There are some plants that unfortunately cannot stay outdoors in winter and must be brought to the winter quarters. Especially in the case of citrus plants, hibernation is an important task in order to be able to enjoy its fruits for years to come. My lemon trunk is already three years old and reminds me again and again of my former work colleagues, who gave me the subtropical plant for my birthday. So that this green memento will remain with me for a long time to come, and you too will continue to enjoy your citrus plants, here are the ultimate wintering tips.
The perfect time
There is no deadline for the hibernation of the citrus plants. Basically, you should leave the plants outside for as long as possible – in their natural environment they feel most comfortable and stay fit and healthy there. If sub-zero temperatures are announced, the bucket must be brought inside. But don’t panic, the lemon tolerates more than you think: short-term minus degrees (up to -2 degrees) can withstand such a plant. If it gets permanently cold, however, it quickly descends into the winter quarter.
The ideal location for hibernation
The rule of thumb is “the darker the location, the cooler it should be”. But not everyone has the optimal conditions at home. Here, plant lamps can support perfectly, because without light, no life!
Dark and cool location: This can be, for example, an unheated conservatory, the hallway, the garage or an unheated room in the apartment. The temperature should be constant between 5 and 12 degrees.
Bright and warm location: I have created exactly such a place with the help of my hibernation lamp: My basement compartment is relatively warm but very dark. But now the sun rises for the lemon every day, thanks to my new plant lamp especially for the wintering!
In a bright and warm location, the temperature should ideally be around 10 to 15 degrees and the lighting time around 8 hours. The warmer it is, the longer the lamp has to burn.
Don’t hibernate in the apartment: If you think “wonderful, i’ll get a plant lamp and put my citrus plants in the living room”, then I have to advise you against it. When temperatures are too high, the plants react by and form water shoots with thin little leaves. In the long run, the citrus plant would survive the winter in the living room only very poorly and would most likely not bear any fruit in the following year.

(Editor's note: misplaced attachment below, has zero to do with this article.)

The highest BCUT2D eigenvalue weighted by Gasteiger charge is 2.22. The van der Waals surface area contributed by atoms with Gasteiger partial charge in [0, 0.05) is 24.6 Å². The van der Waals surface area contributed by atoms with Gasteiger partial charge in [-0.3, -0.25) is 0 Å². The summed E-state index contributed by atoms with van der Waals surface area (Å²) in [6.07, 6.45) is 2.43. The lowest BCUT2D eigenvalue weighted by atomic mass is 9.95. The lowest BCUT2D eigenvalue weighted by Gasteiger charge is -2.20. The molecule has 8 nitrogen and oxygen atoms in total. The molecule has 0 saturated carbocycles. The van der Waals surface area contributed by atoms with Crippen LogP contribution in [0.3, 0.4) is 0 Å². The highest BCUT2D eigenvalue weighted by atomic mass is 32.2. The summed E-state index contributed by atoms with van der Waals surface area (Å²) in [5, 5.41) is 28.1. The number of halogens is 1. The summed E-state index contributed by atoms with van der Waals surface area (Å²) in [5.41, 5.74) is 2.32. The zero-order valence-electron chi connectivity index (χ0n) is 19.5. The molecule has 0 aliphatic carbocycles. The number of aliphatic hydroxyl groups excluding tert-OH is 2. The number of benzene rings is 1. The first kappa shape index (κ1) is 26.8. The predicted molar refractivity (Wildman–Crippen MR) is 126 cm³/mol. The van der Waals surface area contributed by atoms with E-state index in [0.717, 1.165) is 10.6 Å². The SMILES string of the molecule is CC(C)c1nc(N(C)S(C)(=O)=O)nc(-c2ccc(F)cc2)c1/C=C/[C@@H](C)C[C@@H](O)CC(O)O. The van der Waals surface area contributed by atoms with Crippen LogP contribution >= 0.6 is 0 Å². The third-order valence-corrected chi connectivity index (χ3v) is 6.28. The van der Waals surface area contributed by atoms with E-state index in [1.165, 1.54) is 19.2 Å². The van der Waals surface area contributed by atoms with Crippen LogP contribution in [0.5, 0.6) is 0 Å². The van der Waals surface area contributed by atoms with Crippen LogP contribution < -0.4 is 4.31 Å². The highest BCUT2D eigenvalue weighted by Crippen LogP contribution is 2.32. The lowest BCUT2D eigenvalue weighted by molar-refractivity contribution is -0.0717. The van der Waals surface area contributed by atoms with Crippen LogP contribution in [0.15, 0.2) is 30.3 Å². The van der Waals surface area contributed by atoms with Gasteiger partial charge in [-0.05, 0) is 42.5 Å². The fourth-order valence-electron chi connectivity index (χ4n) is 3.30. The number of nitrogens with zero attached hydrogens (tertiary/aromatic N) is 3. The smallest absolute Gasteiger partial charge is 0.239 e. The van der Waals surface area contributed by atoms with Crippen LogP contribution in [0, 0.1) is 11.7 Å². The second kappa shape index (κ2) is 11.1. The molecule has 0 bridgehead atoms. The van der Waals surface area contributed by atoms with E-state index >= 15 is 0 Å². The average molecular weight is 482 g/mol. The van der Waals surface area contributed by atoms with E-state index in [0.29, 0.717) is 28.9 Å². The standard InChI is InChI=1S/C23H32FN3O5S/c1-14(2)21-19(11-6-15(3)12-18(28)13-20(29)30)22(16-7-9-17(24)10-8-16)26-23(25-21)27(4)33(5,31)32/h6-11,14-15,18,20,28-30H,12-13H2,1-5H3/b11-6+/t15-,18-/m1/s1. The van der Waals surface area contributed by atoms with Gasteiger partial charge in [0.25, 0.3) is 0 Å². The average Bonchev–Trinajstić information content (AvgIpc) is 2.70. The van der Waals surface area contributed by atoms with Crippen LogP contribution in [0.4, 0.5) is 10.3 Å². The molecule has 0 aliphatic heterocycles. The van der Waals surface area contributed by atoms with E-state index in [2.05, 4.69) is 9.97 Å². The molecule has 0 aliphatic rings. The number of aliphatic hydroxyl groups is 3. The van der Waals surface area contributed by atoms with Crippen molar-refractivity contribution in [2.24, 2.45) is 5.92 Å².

Light – the key to successful hibernation
In almost all locations that are suitable for a winter quarter, light comes in, but almost none of this is received by the plants through the window panes. They need special wavelengths. We are also talking about spectral colours. For us the light is white but in total there are six different spectral colors. Plants are more likely to be bluish and reddish. Each wavelength performs a different task. For hibernation we need mainly bluish light waves, so the resting phase of the plants is best supported – they should finally be allowed to rest. So make sure you get a special hibernation lamp. Mine is from Venso and available here.
The right care in the winter quarter
Before your citrus plant goes into hibernation, you can make a small shape cut. My specimen grows quite wild and I have removed some of the shoots. Fertiliser should be dispensed with completely in winter. The plants are now taking a break and need the full power to get started again in spring. You should only pour in moderation. Check every two weeks whether the earth is still moist. On this occasion you can also take a look at and under the leaves so that you can see a possible pest infestation in time.